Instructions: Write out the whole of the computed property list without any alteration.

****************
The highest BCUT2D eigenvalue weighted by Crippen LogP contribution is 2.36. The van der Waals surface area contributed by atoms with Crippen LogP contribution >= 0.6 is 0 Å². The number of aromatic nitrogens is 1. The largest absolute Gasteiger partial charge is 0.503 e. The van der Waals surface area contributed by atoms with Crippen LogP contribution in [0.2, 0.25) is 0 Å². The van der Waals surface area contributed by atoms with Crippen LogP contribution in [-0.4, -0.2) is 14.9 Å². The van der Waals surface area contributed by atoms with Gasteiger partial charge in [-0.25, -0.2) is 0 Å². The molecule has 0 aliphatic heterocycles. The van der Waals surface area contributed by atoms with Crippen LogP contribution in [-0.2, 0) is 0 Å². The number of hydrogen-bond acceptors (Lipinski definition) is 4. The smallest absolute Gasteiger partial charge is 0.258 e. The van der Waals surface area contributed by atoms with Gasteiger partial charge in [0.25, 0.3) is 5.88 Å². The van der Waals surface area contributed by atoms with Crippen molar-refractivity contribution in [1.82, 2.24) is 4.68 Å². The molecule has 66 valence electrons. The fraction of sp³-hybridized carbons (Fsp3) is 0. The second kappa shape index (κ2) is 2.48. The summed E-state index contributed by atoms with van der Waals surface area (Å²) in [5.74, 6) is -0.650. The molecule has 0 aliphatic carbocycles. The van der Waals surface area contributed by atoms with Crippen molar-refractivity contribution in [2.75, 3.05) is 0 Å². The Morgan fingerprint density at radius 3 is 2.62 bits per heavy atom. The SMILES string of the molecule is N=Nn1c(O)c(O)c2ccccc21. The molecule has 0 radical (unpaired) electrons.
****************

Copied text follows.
The highest BCUT2D eigenvalue weighted by Crippen LogP contribution is 2.36. The van der Waals surface area contributed by atoms with Crippen LogP contribution >= 0.6 is 0 Å². The number of aromatic nitrogens is 1. The largest absolute Gasteiger partial charge is 0.503 e. The van der Waals surface area contributed by atoms with Crippen LogP contribution in [0.2, 0.25) is 0 Å². The van der Waals surface area contributed by atoms with Crippen LogP contribution in [-0.4, -0.2) is 14.9 Å². The van der Waals surface area contributed by atoms with Gasteiger partial charge in [-0.25, -0.2) is 0 Å². The molecule has 0 aliphatic heterocycles. The van der Waals surface area contributed by atoms with Crippen LogP contribution in [-0.2, 0) is 0 Å². The number of hydrogen-bond acceptors (Lipinski definition) is 4. The smallest absolute Gasteiger partial charge is 0.258 e. The van der Waals surface area contributed by atoms with Gasteiger partial charge in [0.25, 0.3) is 5.88 Å². The van der Waals surface area contributed by atoms with Crippen molar-refractivity contribution in [1.82, 2.24) is 4.68 Å². The molecule has 66 valence electrons. The fraction of sp³-hybridized carbons (Fsp3) is 0. The second kappa shape index (κ2) is 2.48. The summed E-state index contributed by atoms with van der Waals surface area (Å²) in [5.74, 6) is -0.650. The molecule has 0 aliphatic carbocycles. The van der Waals surface area contributed by atoms with Crippen molar-refractivity contribution in [2.75, 3.05) is 0 Å². The Morgan fingerprint density at radius 3 is 2.62 bits per heavy atom. The SMILES string of the molecule is N=Nn1c(O)c(O)c2ccccc21. The molecule has 0 radical (unpaired) electrons.